I don’t discuss my personal life online much. I might talk about paddling, for instance, and I hope to post a trip report from my January 09 trip to Cambodia and Thailand (with photos, if I can manage it), but mostly I consider my online persona to be -- well -- a persona. People who know me well can read between the lines; as for the rest, I would like to think of my blog as a friendly lanai where people can come hang out on the comfy sofas with maybe some drinks and pupus (appetizers and snacks; it’s the local Hawaiian term), but as I am a fairly reserved person it is not about the inside of my house.
And you know what? I can manage that for one thing because my online persona is a pen-name.
An anonymity, if you will.
If you really care about my real name, you can find it pretty easily--I mention it in my online bio on my web page--but I don’t require or even urge that you do (or urge that you don’t). Online I am the known entity, the writer Kate Elliott. People who know me know who is behind the writing name, and people who don’t know me but know the books know the writing name, which is as much "me" as any other name would be.
But there was a time, when the pen name was first getting launched, where I was sworn to secrecy because my new publisher did not want any association between my new name and my "old" one (I had published a couple of novels under another name; they hadn’t sold well; I was being given a new life as a new author with a new name). I even had to attend several sff conventions and PRETEND that my real name was Kate. In fact, one time, Josepha Sherman called "Kate!" across a table to get my attention and I answered automatically and as unthinkingly as if it were my real name. Weird. Actually, it made us all laugh (because everyone at that table was already in on the joke).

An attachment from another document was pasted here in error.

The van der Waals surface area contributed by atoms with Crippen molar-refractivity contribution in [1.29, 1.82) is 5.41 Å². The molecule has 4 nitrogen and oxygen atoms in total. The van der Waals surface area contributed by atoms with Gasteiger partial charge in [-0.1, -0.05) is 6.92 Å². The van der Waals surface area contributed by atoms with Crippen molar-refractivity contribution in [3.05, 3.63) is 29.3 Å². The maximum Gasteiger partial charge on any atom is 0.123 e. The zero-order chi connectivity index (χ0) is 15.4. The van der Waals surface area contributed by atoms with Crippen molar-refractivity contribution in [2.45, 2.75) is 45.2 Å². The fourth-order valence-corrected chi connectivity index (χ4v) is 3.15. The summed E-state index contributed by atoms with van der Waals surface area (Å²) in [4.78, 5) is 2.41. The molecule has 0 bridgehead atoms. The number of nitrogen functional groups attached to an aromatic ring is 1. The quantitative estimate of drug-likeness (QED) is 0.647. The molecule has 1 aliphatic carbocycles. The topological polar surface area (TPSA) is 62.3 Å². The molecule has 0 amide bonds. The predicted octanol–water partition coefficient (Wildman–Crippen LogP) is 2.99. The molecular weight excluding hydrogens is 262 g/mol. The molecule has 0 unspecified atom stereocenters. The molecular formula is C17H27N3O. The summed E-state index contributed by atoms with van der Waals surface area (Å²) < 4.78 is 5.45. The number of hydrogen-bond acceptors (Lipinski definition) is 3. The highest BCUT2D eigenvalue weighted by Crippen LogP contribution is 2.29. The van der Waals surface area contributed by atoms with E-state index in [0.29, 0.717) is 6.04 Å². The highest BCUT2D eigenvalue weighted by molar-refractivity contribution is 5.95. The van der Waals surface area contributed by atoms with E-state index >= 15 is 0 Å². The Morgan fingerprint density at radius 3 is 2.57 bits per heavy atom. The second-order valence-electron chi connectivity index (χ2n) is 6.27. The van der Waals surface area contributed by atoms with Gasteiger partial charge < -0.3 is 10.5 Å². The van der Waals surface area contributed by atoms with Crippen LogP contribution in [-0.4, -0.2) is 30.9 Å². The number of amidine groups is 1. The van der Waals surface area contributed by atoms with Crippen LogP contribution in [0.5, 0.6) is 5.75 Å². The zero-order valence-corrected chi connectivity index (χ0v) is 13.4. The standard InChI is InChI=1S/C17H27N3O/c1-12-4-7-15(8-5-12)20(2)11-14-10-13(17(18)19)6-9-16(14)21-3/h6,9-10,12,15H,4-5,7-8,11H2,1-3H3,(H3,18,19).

But I digress.
The point is, there was a time when it mattered professionally for me to keep my real name secret. The relaunching of authors under new names is still done, and sometimes writers can be open about it and sometimes publishers ask them to keep it quiet so that the chain bookstores will not order according to the numbers posted by their “old” auctorial names.
So out of my own personal experience, I feel strongly that there can be good reasons for seeking pseudonymity on the internet. Additionally, I admit I have come to prefer the step-back, the sense that I have a public persona and a private one. Is this cowardly of me? I dunno; maybe; so what? As an individual, I’ve always had a public persona and a part of me held aside; as I said, I’m a pretty reserved person although I hope I am friendly and kind.
On live journal many people use pseudonyms, and I totally respect that. I don’t care why they use them. That’s their business, not mine. I am "acquainted with" (online friendly with) people whose real names I don’t know but whose lj handles I do know. For me, that’s just like someone having a nickname. A name in that context still points to a person who is a known quantity, based on (in this case) an online presence I’ve interacted with or read through for months or even years.
I have cherished friends I met online before I met them "in the flesh"--and it doesn’t matter whether I met them online with a real name or with a pseudonymous nickname (which also begs the question: what is a “real” name, anyway, beyond the legal issues involved?). It doesn’t matter to me what name I come to know them under. If their preference is to remain known pseudonymously, then cool. And I say that having, on two awful occasions, inadvertently outed a pen name when I wasn’t supposed to (hopefully too briefly or in too small a venue for it to have any lasting effect); to this day, the memories of those two occasions still leave me curdling with shame.
I do draw the line at sock puppets or fly-by anonymous posting, but that’s the same as anywhere, of course. If I don’t know someone at all in any context and they come tearing through--no matter where--I’m likely to at best reserve judgment and more likely to discount or ignore them. But that’s not at all the same as pseudonymity with a regular handle, someone who you know where they hang out and you have a history with reading or interacting with them.
I am seriously against outing. I mean, srsly. Of course I am.